This is it:
"The Barclay and Perkins of Vienna, Herr Dreher, died suddenly a few days ago. He was the best producer of Vienna beer, and died worth from 6,000,000fl. to 8,000,000fl. (£800,000). His heir is his only son, a boy of 14. The boy, after finishing school, is to come for three years to England, to Barclay and Perkins's establishment, work there till the age of 21, and then assume the patrimony."
Lincolnshire Chronicle - Friday 15 January 1864, page 7.
When you think about it, it isn't so strange. Dreher's Schwechat brewery was the largest on the continent and Barclay Perkins had for a while been the largest brewery in the world. Though you might have expected the young Dreher to do his apprenticeship in a Lager brewery.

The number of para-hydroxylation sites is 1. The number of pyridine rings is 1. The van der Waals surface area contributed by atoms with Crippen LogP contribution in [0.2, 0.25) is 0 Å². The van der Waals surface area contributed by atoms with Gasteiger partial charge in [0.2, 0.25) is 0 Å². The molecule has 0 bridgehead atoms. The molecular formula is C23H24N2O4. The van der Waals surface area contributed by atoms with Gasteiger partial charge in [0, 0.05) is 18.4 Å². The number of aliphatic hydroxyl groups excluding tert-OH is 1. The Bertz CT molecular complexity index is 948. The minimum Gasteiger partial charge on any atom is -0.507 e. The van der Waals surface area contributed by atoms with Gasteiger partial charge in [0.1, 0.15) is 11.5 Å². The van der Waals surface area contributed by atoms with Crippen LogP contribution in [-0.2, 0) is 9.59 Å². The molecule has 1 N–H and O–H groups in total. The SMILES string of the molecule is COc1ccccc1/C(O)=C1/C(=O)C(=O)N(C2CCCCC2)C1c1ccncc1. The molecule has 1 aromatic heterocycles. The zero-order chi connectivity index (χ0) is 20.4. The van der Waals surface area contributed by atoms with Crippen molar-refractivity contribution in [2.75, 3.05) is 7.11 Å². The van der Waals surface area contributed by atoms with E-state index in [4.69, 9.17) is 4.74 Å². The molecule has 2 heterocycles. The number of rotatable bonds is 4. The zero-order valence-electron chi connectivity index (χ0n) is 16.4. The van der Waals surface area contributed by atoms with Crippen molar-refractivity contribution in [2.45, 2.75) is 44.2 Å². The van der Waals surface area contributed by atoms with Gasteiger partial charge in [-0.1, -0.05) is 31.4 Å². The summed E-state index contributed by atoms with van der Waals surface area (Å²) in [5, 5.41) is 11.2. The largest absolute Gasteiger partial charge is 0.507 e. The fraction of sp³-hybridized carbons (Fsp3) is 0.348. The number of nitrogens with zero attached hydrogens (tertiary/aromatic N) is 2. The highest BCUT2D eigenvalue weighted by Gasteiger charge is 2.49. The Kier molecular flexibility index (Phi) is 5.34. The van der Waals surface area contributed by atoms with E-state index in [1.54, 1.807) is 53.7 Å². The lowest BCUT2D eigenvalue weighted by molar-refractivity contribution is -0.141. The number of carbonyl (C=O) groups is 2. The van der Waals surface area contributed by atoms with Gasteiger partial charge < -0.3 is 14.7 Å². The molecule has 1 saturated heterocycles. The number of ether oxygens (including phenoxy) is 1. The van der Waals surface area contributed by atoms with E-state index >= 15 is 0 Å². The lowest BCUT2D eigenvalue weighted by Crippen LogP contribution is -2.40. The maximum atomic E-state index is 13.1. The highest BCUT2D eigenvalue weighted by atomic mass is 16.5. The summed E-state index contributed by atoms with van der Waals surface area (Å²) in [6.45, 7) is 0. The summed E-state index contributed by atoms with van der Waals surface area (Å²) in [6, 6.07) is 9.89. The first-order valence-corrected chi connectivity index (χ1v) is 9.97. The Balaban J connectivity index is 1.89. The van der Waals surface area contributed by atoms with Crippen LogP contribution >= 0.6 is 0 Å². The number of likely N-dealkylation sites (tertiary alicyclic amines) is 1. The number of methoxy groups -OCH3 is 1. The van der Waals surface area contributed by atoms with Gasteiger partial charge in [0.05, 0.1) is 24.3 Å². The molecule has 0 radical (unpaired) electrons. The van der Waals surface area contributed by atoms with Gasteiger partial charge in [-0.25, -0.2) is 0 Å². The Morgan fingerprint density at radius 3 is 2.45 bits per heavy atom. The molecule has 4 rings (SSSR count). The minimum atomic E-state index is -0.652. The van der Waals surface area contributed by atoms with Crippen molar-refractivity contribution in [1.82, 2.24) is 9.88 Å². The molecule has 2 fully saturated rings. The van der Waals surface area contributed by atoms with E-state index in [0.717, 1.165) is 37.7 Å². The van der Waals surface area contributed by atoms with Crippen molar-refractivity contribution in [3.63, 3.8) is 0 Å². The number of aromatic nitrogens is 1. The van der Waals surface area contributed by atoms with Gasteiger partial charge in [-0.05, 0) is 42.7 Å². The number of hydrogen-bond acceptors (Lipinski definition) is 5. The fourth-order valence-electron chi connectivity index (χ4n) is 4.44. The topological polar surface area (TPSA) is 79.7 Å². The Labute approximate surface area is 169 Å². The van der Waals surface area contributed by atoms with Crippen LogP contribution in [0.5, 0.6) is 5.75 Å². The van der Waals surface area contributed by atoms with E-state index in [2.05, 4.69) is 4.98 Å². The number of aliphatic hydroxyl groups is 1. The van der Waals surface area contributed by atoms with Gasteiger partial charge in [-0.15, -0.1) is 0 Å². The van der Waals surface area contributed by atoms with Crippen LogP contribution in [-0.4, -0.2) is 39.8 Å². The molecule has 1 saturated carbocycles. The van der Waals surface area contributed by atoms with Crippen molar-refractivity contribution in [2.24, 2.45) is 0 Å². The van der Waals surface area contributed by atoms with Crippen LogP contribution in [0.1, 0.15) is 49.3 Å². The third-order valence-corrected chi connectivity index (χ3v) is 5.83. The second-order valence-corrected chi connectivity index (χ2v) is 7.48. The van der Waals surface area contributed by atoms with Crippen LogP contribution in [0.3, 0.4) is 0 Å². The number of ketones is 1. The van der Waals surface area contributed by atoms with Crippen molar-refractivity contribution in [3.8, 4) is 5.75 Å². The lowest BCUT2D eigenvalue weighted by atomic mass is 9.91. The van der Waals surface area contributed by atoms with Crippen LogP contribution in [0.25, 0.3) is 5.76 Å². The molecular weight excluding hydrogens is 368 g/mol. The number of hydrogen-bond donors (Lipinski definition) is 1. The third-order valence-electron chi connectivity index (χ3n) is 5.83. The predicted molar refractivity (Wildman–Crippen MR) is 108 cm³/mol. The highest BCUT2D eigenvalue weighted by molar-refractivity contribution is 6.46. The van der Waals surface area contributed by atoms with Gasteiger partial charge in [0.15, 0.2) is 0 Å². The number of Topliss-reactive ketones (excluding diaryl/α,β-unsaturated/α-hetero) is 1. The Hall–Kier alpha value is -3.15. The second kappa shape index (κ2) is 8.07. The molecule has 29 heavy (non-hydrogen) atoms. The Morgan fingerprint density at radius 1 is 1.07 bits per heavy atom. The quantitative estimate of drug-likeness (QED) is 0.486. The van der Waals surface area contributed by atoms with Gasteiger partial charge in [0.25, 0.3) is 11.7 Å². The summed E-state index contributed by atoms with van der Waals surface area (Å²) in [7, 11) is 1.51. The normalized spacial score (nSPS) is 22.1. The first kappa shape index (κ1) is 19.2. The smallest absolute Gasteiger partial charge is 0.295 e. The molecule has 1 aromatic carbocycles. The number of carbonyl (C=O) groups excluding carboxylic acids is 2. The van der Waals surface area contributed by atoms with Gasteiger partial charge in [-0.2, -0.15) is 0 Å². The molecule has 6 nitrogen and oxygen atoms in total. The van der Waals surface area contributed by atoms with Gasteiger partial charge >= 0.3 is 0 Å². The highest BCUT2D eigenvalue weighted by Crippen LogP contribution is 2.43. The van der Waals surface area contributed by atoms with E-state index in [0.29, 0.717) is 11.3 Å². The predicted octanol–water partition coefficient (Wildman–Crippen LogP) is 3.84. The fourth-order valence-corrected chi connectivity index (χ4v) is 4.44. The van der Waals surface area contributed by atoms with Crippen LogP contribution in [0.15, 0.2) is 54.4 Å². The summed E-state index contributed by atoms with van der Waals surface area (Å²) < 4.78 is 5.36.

I wonder if Anton Dreher had set uit up remembering his own highly-significant rtip to Britain in the 1830's. The trip that gave birth to the first industrial bottom-fermenting styles styles: Munich and Vienna Lagers.